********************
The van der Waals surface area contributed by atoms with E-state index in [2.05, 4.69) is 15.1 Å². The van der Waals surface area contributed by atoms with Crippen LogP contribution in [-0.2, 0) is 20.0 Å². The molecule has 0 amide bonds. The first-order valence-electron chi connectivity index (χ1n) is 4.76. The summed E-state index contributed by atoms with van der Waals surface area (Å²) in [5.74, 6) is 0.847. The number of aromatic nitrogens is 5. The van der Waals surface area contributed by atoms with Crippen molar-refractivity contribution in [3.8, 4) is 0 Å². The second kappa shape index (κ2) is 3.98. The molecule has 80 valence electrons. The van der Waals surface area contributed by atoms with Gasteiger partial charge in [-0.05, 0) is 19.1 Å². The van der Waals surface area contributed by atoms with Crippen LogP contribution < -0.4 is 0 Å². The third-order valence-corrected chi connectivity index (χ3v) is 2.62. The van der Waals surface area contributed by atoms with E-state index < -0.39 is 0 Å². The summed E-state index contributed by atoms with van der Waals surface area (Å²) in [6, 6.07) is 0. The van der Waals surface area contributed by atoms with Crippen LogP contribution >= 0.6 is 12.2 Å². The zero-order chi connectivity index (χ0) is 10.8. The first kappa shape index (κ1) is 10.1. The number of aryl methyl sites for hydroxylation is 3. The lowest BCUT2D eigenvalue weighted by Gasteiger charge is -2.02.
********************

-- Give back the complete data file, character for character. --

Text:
The van der Waals surface area contributed by atoms with E-state index in [2.05, 4.69) is 15.1 Å². The van der Waals surface area contributed by atoms with Crippen LogP contribution in [-0.2, 0) is 20.0 Å². The molecule has 0 amide bonds. The first-order valence-electron chi connectivity index (χ1n) is 4.76. The summed E-state index contributed by atoms with van der Waals surface area (Å²) in [5.74, 6) is 0.847. The number of aromatic nitrogens is 5. The van der Waals surface area contributed by atoms with Crippen molar-refractivity contribution in [3.8, 4) is 0 Å². The second kappa shape index (κ2) is 3.98. The molecule has 80 valence electrons. The van der Waals surface area contributed by atoms with Gasteiger partial charge in [-0.05, 0) is 19.1 Å². The van der Waals surface area contributed by atoms with Crippen LogP contribution < -0.4 is 0 Å². The third-order valence-corrected chi connectivity index (χ3v) is 2.62. The van der Waals surface area contributed by atoms with E-state index < -0.39 is 0 Å². The summed E-state index contributed by atoms with van der Waals surface area (Å²) in [6, 6.07) is 0. The van der Waals surface area contributed by atoms with Crippen LogP contribution >= 0.6 is 12.2 Å². The zero-order chi connectivity index (χ0) is 10.8. The first kappa shape index (κ1) is 10.1. The number of aryl methyl sites for hydroxylation is 3. The lowest BCUT2D eigenvalue weighted by Gasteiger charge is -2.02.